Year Established: 2015 Start Date: 2015-03-01 End Date: 2016-02-28
Total Federal Funds: $29,971 Total Non-Federal Funds: $60,008
Principal Investigators: C. Butler, Kaoru Ikuma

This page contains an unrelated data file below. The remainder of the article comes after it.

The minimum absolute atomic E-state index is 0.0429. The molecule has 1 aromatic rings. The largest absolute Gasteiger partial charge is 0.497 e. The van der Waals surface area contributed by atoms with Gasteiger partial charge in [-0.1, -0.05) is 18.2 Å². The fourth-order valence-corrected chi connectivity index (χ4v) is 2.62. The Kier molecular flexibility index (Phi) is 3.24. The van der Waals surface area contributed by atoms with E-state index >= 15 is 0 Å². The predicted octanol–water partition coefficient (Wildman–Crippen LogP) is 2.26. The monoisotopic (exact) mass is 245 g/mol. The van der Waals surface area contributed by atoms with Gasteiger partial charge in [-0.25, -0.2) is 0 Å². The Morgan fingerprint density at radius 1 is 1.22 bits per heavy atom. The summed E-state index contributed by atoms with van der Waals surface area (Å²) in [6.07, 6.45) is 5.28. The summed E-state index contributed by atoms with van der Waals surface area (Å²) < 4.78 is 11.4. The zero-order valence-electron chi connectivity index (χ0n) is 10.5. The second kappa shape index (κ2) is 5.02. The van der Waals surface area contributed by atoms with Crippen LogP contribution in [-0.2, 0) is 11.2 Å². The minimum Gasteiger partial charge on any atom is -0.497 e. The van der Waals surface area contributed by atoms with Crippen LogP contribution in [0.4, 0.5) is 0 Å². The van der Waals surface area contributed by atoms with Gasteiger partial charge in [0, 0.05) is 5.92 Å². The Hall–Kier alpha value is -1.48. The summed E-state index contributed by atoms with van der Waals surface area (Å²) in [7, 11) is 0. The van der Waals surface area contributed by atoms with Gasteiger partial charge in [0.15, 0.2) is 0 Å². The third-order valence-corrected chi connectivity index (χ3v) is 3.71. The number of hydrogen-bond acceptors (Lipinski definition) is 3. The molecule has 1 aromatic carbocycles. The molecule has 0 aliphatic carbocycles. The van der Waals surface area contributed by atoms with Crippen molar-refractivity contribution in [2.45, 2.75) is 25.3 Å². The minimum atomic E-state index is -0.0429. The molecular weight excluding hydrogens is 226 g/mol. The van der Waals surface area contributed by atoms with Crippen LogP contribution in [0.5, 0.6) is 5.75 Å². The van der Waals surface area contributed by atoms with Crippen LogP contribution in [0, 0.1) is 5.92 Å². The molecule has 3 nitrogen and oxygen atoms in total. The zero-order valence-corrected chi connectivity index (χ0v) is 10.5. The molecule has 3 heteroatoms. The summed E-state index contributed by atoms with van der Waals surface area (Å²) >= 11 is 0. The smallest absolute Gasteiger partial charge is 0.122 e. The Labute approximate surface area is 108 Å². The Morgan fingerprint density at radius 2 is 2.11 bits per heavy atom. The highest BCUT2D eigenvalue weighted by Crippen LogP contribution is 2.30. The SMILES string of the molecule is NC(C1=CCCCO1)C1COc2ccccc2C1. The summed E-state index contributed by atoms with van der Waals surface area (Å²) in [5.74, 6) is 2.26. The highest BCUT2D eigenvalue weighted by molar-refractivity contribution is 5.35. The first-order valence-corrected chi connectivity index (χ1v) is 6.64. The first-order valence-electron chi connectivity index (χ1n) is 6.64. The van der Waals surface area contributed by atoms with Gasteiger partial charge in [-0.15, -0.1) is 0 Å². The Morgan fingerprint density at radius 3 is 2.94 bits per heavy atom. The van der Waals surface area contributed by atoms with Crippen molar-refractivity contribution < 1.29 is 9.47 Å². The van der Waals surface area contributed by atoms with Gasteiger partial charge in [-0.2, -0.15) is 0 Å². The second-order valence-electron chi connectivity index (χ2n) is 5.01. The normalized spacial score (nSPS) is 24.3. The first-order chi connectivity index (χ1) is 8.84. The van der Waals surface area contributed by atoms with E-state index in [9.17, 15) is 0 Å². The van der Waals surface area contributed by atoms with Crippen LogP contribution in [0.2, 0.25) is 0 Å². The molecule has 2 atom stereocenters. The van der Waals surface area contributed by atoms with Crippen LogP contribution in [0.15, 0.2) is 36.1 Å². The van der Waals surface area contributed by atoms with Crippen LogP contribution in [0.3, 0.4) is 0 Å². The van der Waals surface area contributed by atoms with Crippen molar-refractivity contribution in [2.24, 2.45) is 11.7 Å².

Abstract: Non-point-source pollution from antiquated septic systems has become a major concern in the coastal estuaries and marine environments throughout Cape Cod. These communities are unique in that an estimated 97% of households are served by on-site septic systems. Presence and removal of pharmaceuticals and personal care products (PPCPs), including beta-blockers, analgesics, synthetic hormones, antibiotics, and bug repellents, have been a rising concern in domestic wastewater treatment. Seasonal, coastal communities from Maine to South Carolina with a high septic system usage jeopardize sensitive coastal ecosystems vulnerable to eutrophication and PPCPs effects. Preliminary data suggests limited removal of PPCPs within the septic tank. However, transformation of many of these compounds has been observed in the shallow and likely, aerobic zone of the septic drain field. We hypothesize that the observed removal of PPCPs in the drain field is predominantly due to microbial transformations. The goal of this work is two-fold: 1) To determine the occurrence and fate parent PPCP compounds and metabolites of microbial transformation in septic system drain field soils and 2) To assess the impacts of PPCP presence in septic tank effluents on the soil microbial community in drain fields. The proposed studies will demonstrate the impact of the microbial communities within the drain field in remediating nutrients and detoxifying PPCPs in on-site septic systems in Cape Cod and other areas of New England. Non-point PPCP release from antiquated septic systems is not unique to Cape Cod.